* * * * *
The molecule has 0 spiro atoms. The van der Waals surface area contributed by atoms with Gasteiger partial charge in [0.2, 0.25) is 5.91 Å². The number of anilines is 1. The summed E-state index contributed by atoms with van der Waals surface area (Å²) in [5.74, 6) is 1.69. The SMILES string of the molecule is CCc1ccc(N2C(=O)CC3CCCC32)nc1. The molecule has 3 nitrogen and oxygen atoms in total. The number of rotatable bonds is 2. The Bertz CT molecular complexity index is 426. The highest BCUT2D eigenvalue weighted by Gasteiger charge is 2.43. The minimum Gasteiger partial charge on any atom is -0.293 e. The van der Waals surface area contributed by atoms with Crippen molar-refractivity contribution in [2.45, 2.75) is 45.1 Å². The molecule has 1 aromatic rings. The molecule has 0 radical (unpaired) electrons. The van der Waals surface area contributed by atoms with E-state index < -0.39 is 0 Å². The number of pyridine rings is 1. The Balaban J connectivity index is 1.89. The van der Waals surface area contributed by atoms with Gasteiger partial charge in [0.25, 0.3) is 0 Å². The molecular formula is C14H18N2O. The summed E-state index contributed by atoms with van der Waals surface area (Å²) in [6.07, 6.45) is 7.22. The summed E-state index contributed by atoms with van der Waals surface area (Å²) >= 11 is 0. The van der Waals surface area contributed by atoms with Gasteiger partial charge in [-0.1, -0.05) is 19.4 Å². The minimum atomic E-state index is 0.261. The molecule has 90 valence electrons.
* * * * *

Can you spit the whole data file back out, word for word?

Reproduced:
The molecule has 0 spiro atoms. The van der Waals surface area contributed by atoms with Gasteiger partial charge in [0.2, 0.25) is 5.91 Å². The number of anilines is 1. The summed E-state index contributed by atoms with van der Waals surface area (Å²) in [5.74, 6) is 1.69. The SMILES string of the molecule is CCc1ccc(N2C(=O)CC3CCCC32)nc1. The molecule has 3 nitrogen and oxygen atoms in total. The number of rotatable bonds is 2. The Bertz CT molecular complexity index is 426. The highest BCUT2D eigenvalue weighted by Gasteiger charge is 2.43. The minimum Gasteiger partial charge on any atom is -0.293 e. The van der Waals surface area contributed by atoms with Crippen molar-refractivity contribution in [2.45, 2.75) is 45.1 Å². The molecule has 1 aromatic rings. The molecule has 0 radical (unpaired) electrons. The van der Waals surface area contributed by atoms with E-state index < -0.39 is 0 Å². The number of pyridine rings is 1. The Balaban J connectivity index is 1.89. The van der Waals surface area contributed by atoms with Gasteiger partial charge in [0.25, 0.3) is 0 Å². The molecular formula is C14H18N2O. The summed E-state index contributed by atoms with van der Waals surface area (Å²) in [6.07, 6.45) is 7.22. The summed E-state index contributed by atoms with van der Waals surface area (Å²) >= 11 is 0. The van der Waals surface area contributed by atoms with Gasteiger partial charge in [-0.1, -0.05) is 19.4 Å². The minimum atomic E-state index is 0.261. The molecule has 90 valence electrons.